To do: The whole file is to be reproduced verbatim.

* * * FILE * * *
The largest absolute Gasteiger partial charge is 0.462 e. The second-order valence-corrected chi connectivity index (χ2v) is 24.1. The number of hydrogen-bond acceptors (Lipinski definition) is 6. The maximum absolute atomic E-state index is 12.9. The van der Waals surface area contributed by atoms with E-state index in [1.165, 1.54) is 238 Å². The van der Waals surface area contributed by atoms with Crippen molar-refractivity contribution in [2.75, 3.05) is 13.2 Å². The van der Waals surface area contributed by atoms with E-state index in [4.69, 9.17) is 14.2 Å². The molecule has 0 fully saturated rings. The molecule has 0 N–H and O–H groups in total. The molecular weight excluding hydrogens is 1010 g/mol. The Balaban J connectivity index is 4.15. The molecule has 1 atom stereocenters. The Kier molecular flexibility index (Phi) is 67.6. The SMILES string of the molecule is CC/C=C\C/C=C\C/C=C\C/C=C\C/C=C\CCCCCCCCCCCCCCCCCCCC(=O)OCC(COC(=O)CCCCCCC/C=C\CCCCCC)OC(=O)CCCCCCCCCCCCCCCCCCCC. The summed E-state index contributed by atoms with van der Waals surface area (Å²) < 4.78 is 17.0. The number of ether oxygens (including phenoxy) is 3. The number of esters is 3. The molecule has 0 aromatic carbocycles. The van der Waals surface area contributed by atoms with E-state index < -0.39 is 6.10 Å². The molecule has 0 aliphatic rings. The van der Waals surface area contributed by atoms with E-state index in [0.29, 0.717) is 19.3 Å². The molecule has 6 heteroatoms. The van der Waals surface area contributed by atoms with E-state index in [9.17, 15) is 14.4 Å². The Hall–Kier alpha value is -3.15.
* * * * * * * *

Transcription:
The largest absolute Gasteiger partial charge is 0.462 e. The second-order valence-corrected chi connectivity index (χ2v) is 24.1. The number of hydrogen-bond acceptors (Lipinski definition) is 6. The maximum absolute atomic E-state index is 12.9. The van der Waals surface area contributed by atoms with E-state index in [1.165, 1.54) is 238 Å². The van der Waals surface area contributed by atoms with Crippen molar-refractivity contribution in [2.75, 3.05) is 13.2 Å². The van der Waals surface area contributed by atoms with E-state index in [4.69, 9.17) is 14.2 Å². The molecule has 0 fully saturated rings. The molecule has 0 N–H and O–H groups in total. The molecular weight excluding hydrogens is 1010 g/mol. The Balaban J connectivity index is 4.15. The molecule has 1 atom stereocenters. The Kier molecular flexibility index (Phi) is 67.6. The SMILES string of the molecule is CC/C=C\C/C=C\C/C=C\C/C=C\C/C=C\CCCCCCCCCCCCCCCCCCCC(=O)OCC(COC(=O)CCCCCCC/C=C\CCCCCC)OC(=O)CCCCCCCCCCCCCCCCCCCC. The summed E-state index contributed by atoms with van der Waals surface area (Å²) < 4.78 is 17.0. The number of ether oxygens (including phenoxy) is 3. The number of esters is 3. The molecule has 0 aromatic carbocycles. The van der Waals surface area contributed by atoms with E-state index < -0.39 is 6.10 Å². The molecule has 0 aliphatic rings. The van der Waals surface area contributed by atoms with E-state index in [0.29, 0.717) is 19.3 Å². The molecule has 6 heteroatoms. The van der Waals surface area contributed by atoms with E-state index in [9.17, 15) is 14.4 Å². The Hall–Kier alpha value is -3.15.